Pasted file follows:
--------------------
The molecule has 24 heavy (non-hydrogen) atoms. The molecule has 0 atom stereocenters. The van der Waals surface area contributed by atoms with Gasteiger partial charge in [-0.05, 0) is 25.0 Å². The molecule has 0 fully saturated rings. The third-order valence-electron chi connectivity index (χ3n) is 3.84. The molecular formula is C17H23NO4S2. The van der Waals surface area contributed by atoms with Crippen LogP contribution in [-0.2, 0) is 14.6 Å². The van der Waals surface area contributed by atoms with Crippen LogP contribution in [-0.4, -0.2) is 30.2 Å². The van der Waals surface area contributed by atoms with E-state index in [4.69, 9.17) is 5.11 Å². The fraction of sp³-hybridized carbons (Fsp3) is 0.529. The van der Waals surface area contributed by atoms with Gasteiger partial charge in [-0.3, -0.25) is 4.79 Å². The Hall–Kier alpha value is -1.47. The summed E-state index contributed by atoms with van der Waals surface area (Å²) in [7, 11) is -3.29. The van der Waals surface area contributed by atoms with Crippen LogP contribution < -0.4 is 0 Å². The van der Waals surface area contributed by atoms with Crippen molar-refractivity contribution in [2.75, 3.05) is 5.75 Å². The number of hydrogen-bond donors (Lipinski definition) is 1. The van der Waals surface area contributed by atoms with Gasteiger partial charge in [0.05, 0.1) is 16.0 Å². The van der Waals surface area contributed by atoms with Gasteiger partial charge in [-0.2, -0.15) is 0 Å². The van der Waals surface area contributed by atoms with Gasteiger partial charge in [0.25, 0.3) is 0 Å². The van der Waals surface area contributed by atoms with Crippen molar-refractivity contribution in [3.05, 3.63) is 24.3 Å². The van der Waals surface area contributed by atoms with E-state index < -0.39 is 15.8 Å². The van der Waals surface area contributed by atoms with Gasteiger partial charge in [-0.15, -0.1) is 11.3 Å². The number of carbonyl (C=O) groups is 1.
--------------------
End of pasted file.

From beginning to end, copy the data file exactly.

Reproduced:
The molecule has 24 heavy (non-hydrogen) atoms. The molecule has 0 atom stereocenters. The van der Waals surface area contributed by atoms with Gasteiger partial charge in [-0.05, 0) is 25.0 Å². The molecule has 0 fully saturated rings. The third-order valence-electron chi connectivity index (χ3n) is 3.84. The molecular formula is C17H23NO4S2. The van der Waals surface area contributed by atoms with Crippen LogP contribution in [-0.2, 0) is 14.6 Å². The van der Waals surface area contributed by atoms with Crippen LogP contribution in [-0.4, -0.2) is 30.2 Å². The van der Waals surface area contributed by atoms with E-state index in [4.69, 9.17) is 5.11 Å². The fraction of sp³-hybridized carbons (Fsp3) is 0.529. The van der Waals surface area contributed by atoms with Gasteiger partial charge in [-0.3, -0.25) is 4.79 Å². The Hall–Kier alpha value is -1.47. The summed E-state index contributed by atoms with van der Waals surface area (Å²) in [7, 11) is -3.29. The van der Waals surface area contributed by atoms with Crippen LogP contribution < -0.4 is 0 Å². The van der Waals surface area contributed by atoms with Crippen molar-refractivity contribution in [2.75, 3.05) is 5.75 Å². The number of hydrogen-bond donors (Lipinski definition) is 1. The van der Waals surface area contributed by atoms with Gasteiger partial charge in [0.05, 0.1) is 16.0 Å². The van der Waals surface area contributed by atoms with Gasteiger partial charge in [-0.2, -0.15) is 0 Å². The van der Waals surface area contributed by atoms with Gasteiger partial charge in [0.25, 0.3) is 0 Å². The van der Waals surface area contributed by atoms with Crippen molar-refractivity contribution in [3.05, 3.63) is 24.3 Å². The van der Waals surface area contributed by atoms with E-state index < -0.39 is 15.8 Å². The van der Waals surface area contributed by atoms with Gasteiger partial charge in [-0.15, -0.1) is 11.3 Å². The number of carbonyl (C=O) groups is 1.